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Streptococcus pneumoniae is a pathogen that is commonly seen in community-acquired pneumonia. It is the major cause of potentially fatal community-acquired illnesses. Nonetheless, there has been a global increase in the various types of antibiotic resistance. The age of the patient is one of the risk variables that primary care clinicians should look for to identify if medication resistance would be an issue in a suspected Streptococcus pneumoniae case, with those over the age of 65 being more vulnerable (Mohamed and Hassan, 2013). The patient's history of alcoholism, as well as any medical comorbidities, should be taken into account. The primary care provider should look for other risk factors such as immunosuppressive therapies and illnesses, beta-lactam, fluoroquinolone, macrolide therapy within the last three and six months (Rubinstein, 2011). Smoking has also been identified as a risk factor for the development of invasive S. Pneumonia infections (Mohamed and Hassan, 2013). The risk is fourfold when the patient is a smoker and reduced to 2.5-fold for the non-smokers. The risk factor of previous exposure to healthcare setting such as long-term care or hospitalization (Shaper, 2011). The risk also includes the children.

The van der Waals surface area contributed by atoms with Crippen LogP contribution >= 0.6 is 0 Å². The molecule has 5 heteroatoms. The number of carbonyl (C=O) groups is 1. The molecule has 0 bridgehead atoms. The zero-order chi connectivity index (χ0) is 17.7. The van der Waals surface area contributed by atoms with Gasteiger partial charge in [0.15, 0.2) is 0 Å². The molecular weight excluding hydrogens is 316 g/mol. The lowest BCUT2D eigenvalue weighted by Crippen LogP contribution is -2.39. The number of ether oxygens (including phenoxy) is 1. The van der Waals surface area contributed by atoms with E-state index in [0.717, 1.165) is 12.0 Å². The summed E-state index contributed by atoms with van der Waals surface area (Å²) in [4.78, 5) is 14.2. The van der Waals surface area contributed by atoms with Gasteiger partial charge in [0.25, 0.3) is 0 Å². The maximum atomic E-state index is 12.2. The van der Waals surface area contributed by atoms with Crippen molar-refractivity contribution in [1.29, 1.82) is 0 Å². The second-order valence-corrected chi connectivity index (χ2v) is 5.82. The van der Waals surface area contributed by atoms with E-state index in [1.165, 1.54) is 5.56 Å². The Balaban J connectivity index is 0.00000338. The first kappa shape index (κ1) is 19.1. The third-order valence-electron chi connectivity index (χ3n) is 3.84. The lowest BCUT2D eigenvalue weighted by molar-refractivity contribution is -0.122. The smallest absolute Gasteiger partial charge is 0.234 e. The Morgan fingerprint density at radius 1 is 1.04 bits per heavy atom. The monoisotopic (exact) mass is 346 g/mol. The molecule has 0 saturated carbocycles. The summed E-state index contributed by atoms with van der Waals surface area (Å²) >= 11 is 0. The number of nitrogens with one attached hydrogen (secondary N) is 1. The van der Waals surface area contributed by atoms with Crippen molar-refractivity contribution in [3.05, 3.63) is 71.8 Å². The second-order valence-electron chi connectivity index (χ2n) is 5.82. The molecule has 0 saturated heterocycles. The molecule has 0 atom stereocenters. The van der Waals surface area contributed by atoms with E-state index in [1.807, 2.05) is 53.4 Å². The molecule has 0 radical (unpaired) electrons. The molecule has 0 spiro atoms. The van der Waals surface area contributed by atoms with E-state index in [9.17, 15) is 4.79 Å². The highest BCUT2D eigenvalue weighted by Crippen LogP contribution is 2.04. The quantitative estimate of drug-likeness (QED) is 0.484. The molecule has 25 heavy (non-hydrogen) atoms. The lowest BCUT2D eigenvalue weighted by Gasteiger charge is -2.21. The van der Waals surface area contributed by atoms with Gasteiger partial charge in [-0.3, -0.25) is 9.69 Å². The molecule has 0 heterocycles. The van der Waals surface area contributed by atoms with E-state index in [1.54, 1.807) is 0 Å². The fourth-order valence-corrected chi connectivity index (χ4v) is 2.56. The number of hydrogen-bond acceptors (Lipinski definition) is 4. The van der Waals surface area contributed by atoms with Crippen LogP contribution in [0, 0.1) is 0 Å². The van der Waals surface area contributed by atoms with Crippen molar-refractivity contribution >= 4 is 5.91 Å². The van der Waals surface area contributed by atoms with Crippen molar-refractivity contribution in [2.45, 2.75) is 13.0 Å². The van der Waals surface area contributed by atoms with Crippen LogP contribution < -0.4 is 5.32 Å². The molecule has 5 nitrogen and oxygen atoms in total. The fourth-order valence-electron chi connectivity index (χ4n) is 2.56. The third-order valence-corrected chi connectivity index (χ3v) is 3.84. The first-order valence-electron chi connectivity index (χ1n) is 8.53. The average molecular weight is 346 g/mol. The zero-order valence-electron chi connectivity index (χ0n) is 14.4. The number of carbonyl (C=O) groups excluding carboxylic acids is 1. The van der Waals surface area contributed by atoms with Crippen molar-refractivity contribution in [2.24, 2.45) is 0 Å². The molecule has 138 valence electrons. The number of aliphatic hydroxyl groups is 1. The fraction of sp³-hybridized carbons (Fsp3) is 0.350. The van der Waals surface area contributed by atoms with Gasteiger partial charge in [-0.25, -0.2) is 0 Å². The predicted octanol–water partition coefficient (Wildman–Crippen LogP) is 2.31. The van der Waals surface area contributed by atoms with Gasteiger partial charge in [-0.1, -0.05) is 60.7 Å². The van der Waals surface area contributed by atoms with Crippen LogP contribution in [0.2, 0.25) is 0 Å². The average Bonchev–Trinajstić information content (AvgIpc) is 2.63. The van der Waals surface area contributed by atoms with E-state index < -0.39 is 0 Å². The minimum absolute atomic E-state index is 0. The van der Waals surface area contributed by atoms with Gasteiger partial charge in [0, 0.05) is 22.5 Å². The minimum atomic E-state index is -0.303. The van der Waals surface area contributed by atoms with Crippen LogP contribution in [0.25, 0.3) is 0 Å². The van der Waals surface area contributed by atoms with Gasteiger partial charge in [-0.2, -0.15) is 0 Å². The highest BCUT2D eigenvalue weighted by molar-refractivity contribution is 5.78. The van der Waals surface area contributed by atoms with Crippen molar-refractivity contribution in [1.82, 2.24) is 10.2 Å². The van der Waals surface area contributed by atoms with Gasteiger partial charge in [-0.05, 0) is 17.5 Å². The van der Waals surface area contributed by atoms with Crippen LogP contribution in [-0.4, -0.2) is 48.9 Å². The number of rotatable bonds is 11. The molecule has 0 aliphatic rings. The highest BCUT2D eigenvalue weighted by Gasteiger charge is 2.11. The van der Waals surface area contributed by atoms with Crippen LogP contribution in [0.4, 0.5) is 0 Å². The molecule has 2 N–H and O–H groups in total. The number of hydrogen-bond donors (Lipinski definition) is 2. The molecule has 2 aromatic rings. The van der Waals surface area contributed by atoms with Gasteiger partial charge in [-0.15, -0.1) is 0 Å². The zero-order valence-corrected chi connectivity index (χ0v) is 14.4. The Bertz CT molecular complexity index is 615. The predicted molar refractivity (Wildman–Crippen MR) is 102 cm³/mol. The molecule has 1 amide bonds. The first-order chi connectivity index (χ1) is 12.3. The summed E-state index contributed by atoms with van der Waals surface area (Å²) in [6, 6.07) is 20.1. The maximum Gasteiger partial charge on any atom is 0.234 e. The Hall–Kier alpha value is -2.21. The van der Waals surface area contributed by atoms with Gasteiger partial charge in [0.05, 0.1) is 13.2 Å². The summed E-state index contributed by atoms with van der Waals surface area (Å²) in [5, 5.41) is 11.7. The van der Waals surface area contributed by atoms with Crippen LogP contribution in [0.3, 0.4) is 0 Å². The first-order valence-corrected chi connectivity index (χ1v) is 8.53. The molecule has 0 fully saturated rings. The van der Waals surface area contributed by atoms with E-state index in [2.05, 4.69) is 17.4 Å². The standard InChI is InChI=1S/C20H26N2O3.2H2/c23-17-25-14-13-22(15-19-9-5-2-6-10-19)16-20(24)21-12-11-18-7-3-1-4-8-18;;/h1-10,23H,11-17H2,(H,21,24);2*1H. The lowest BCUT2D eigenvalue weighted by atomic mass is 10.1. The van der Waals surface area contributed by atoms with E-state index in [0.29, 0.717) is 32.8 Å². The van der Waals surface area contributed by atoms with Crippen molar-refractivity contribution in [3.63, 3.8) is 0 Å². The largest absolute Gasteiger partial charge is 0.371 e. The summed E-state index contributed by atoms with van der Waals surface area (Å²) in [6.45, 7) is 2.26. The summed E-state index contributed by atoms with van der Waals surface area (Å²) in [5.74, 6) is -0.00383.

One Category of Drug Resistance
There are five classes of drug resistance. These include mono resistance, poly-resistance, multidrug resistance, Penicillin resistance and extensive drug resistance. Multi Drug Resistant Streptococcus Pneumonia (MDRSP) has been one of the most worrying categories because of the explosion in global prevalence. MDRSP is the resistance to several strains of antimicrobial agents (Mohamed and Hassan, 2013). The resistance is mainly for three or more strains or classes of the Streptococcus antimicrobial drugs. Its emergence complicates the management of the condition because of the limited treatment regimens thus heightening the interest in preventive measures such as vaccination (Rubinstein, 2011).
Mohamed, M. and Hassan, A. (2013). Serotyping and Antimicrobial Resistance Pattern of Streptococcus Pneumoniae Strains in Patients with Community-Acquired Pneumonia. Egyptian Journal of Medical Microbiology, 22(4), pp.69-80.
Rubinstein, G. (2011). Trends in Macrolide Resistance for Streptococcus pyogenes, Streptococcus agalactiae and Streptococcus pneumoniae and its Association with Social Clustering in Argentina. The Open Antimicrobial Agents Journal, 3(1), pp.1-5.
Shaper, M. (2011). Antibiotic Resistance in Streptococcus pneumonia: A Disaster in the making. Epidemiology: Open Access, 01(01).
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